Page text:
Pennsylvania State Senators Teplitz and Wosniak are joined by Distracted Driving Speaker Joel Feldman of EndDD.org to announce introduction of new legislation that would limit drivers to hands-free use of cell phones
Proposed new distracted driving legislation was announced at the state capitol in a news conference on April 14th.
The legislation would prohibit the hand held use of cell phones for making or receiving calls and violation of the law would be a secondary offense, meaning that the motorist could not be given a ticket for using the hand-held cell phone only, without another infraction. Co-sponsors of the legislation, Senators Teplitz and Wosniak, discussed the distracted driving problem in Pennsylvania and urged drivers to focus on driving only. They are hopeful that with education and enforcement of the law, if enacted, that drivers’ behaviors will change for the better.
“We need legislation, enforcement and education to change driving behaviors and reduce distracted driving. This proposed legislation will raise awareness and is a first step in effecting behavior change in Pennsylvania. I am also gratified to see that the Senate has officially made April, Distracted Driving Awareness month in PA,” said Feldman.
The bill would also call upon PA DOT to do educational programs about distracted driving and the law prior to tickets being written.
“This proposed legislation is not the strongest that could be enacted but that reflects political realities. What I like is that distracted driving will receive more attention, and through the educational efforts, more PA drivers will learn about all types of distracted driving and will be able to make changes to drive distraction-free.” Feldman talked about the circumstances of his daughter Casey’s death by a distracted driver in 2009 and stressed that parents need to be better role models for their children when it comes to safe, distraction-free driving. Given that teens die in car crashes at about three times the rate of any other age group and recent studies have shown that distractions may be involved in over half of serious teen crashes, the role of parents in keeping our teens safe cannot be over emphasized.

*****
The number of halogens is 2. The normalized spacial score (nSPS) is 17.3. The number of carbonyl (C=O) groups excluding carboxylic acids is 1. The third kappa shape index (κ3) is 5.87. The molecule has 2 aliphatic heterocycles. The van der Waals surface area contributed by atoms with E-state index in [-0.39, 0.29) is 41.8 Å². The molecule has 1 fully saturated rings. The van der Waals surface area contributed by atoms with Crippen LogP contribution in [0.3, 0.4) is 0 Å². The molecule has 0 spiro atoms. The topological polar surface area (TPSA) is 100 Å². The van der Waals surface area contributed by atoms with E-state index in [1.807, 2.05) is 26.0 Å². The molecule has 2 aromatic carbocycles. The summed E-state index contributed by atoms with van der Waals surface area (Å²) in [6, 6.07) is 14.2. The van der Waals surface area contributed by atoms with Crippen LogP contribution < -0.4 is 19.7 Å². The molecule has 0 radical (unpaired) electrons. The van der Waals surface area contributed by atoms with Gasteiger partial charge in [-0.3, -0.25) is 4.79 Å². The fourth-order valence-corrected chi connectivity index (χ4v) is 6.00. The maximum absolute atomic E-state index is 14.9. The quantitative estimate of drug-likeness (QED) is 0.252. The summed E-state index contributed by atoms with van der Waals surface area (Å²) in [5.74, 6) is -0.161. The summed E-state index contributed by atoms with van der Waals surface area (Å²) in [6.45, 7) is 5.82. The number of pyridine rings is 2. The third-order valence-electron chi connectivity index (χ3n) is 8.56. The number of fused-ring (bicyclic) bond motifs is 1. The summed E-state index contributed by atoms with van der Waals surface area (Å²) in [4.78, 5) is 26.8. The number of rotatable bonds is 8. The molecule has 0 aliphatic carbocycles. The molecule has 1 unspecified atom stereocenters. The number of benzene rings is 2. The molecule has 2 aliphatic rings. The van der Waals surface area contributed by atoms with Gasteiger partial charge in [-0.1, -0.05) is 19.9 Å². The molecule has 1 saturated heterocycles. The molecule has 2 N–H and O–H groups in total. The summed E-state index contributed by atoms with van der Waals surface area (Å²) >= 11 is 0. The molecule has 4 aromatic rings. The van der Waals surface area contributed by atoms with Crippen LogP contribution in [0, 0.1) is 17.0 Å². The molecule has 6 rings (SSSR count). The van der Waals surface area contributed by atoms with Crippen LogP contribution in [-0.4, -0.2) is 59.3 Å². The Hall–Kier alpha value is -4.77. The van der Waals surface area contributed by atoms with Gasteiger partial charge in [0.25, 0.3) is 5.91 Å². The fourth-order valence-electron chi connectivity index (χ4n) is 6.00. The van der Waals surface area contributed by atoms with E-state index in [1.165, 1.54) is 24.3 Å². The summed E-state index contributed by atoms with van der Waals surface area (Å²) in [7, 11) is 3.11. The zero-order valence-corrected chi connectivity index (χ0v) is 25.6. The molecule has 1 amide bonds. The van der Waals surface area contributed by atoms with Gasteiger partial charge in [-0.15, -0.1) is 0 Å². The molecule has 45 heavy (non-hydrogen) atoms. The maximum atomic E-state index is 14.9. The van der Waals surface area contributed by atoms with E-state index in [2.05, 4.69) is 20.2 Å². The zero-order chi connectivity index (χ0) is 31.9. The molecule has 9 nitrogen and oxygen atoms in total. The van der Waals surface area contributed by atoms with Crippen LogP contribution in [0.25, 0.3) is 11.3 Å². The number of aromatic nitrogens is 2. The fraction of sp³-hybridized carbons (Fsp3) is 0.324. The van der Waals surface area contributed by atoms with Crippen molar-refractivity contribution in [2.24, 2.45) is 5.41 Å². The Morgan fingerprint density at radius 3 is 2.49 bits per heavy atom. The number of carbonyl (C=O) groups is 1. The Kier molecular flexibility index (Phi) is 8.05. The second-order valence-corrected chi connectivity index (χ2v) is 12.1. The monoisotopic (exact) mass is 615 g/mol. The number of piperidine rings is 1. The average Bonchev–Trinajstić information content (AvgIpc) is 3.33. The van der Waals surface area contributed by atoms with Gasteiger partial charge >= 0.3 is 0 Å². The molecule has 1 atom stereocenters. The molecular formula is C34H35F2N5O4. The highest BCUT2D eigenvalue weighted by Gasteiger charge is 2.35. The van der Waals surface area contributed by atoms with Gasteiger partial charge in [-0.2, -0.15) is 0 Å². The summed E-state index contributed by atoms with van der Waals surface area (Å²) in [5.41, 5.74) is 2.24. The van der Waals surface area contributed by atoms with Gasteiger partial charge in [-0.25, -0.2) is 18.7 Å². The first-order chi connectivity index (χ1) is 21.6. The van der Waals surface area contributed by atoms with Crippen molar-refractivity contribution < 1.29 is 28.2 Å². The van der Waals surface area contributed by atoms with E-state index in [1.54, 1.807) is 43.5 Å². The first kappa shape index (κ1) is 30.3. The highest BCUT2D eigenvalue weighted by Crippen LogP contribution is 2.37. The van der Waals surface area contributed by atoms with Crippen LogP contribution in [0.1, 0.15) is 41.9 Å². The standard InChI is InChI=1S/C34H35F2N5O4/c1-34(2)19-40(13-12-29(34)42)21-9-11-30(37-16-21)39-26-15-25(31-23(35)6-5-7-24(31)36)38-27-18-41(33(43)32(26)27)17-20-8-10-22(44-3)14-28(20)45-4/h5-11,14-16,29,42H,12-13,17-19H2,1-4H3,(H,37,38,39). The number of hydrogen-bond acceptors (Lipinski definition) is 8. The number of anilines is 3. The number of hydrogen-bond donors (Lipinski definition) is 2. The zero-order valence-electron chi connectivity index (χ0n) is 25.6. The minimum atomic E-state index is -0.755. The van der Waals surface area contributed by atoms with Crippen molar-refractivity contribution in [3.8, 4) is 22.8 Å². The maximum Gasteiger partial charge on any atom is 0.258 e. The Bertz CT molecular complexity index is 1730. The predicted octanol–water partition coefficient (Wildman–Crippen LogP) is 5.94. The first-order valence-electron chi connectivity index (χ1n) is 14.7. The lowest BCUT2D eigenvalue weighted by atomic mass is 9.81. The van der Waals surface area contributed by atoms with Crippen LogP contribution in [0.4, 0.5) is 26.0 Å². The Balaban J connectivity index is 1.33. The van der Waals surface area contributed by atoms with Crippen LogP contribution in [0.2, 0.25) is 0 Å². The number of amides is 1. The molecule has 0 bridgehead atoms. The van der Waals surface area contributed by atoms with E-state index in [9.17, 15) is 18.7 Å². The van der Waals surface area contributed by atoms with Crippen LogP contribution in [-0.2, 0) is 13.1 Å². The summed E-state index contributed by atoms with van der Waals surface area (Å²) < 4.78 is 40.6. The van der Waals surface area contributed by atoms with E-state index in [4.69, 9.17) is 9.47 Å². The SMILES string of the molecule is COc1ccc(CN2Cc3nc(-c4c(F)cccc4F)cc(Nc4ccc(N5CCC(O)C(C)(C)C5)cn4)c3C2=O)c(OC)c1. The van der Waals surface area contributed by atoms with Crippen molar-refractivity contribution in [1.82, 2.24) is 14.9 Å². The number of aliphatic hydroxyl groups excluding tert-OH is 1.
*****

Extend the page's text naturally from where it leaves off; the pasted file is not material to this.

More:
Feldman spoke of having presented to nearly 50,000 teens across the country and that more than 60% of the teens say that their moms and dads drive distracted. “Do as I say and not as I do is a risky way to try to teach our teens to be safe drivers,” concluded Feldman.
View the WGAL TV news coverage here and the FOX43 TV coverage below: